Ladies Who Golf (@ladieswhogolfatl) is a group for career-driven women using golf to engage in philanthropy, network and build relationships with other women who share similar professional goals. Geared toward women of color and originating in Atlanta, Georgia, the group has now expanded to multiple U.S. cities with scheduled golf-related social and charitable events, group lessons and tee times organized by profession: Calling all attorneys to tee off at 9 AM. 

Confidence in your career can translate to confidence on the golf course, and vice versa, and founder Keyeriah Miles fuses the two successfully by showing us how to utilize golf as a tool during the busy and demanding years of building a career. 

Group of female golfers

Members of the Ladies Who Golf network

(Image credit: Ladies Who Golf)

4. Haley Bookholdt

Haley Bookholdt (@haleybookholdt), a former college golfer, is always on the hunt for “golf girls” when she’s out practicing at the range or playing a round, and thanks to her growing Facebook network Huge Club Girls, she’s helping thousands of other golf girls find each other, too. 

Bookholdt shares enough about her personal life that she’s extremely relatable, like a friend who prioritizes looking cute on the course (which she always does, and shares where she gets her clothing), is a bit hard on herself (as we can all be), and gives helpful advice on how to feel more comfortable at the range (put your headphones on, jam out to your favorite song and pretend no one is there). Her page is less about her technical golf game and more about making golf outings an enjoyable and rewarding experience.

5. Women Who Golf

If you’re searching for local golf friends, Women Who Golf, a global online community on Facebook, is your spot. Founded by Tuscany Williams (@tusscany), who as a junior golfer, struggled to find women friends to play with, WWG supports golf events globally and connects women on hyper local levels. My group has pre-set tee times every other week at rotating golf courses within 20 minutes of my house.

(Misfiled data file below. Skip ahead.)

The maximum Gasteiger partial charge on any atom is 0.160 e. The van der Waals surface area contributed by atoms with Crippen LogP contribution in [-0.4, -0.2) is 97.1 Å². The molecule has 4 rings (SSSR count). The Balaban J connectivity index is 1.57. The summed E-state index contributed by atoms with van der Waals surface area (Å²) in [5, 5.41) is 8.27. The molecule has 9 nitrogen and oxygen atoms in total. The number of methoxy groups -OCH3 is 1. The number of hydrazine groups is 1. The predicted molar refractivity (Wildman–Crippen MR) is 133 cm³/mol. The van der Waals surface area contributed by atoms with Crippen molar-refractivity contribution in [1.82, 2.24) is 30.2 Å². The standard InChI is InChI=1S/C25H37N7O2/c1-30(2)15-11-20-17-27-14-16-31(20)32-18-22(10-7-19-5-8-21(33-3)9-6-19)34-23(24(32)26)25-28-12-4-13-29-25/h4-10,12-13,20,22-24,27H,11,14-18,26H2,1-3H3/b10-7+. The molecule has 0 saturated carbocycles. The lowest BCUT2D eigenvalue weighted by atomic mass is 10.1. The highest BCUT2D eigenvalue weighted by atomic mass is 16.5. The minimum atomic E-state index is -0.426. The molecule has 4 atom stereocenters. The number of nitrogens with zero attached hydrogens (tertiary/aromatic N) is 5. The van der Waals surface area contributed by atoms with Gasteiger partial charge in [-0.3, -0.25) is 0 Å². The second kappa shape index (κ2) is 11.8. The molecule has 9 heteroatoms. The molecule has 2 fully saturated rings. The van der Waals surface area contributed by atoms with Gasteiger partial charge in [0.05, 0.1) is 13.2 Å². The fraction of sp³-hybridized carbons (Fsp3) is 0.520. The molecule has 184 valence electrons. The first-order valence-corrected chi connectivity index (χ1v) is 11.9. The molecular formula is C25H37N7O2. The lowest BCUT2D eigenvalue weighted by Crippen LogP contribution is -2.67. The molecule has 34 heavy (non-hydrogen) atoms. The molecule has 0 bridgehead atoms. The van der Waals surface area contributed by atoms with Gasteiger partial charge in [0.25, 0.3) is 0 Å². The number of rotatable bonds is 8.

This women-only community is a place to bond with golf lovers and feel celebrated when you hit personal milestones, share local events that you think others might enjoy, or spread the word about the most comfortable golf shoes for walking 18 holes. It’s an ongoing reminder that we’re all working on similar goals, we all need some encouragement at times, and there are thousands of women worldwide eager to tee off. 

Lauren Katims
Women's Golf Contributor

Lauren Katims is a freelance writer and editor in Northern California. When she’s not writing

about pets, women in business, and sustainability, she’s on the golf course, where over the past

6 months, she’s become slightly obsessed with making her game more consistent. Lauren is

lucky enough to have a group of inclusive and motivating women at her local golf club, who

encourage participation through various levels of competition.

Current golf goals:

 Cut out 80 percent of 3 putts

 Play in her first match play competition this spring

 Not be so hard on herself -  put in the work and trust your stroke.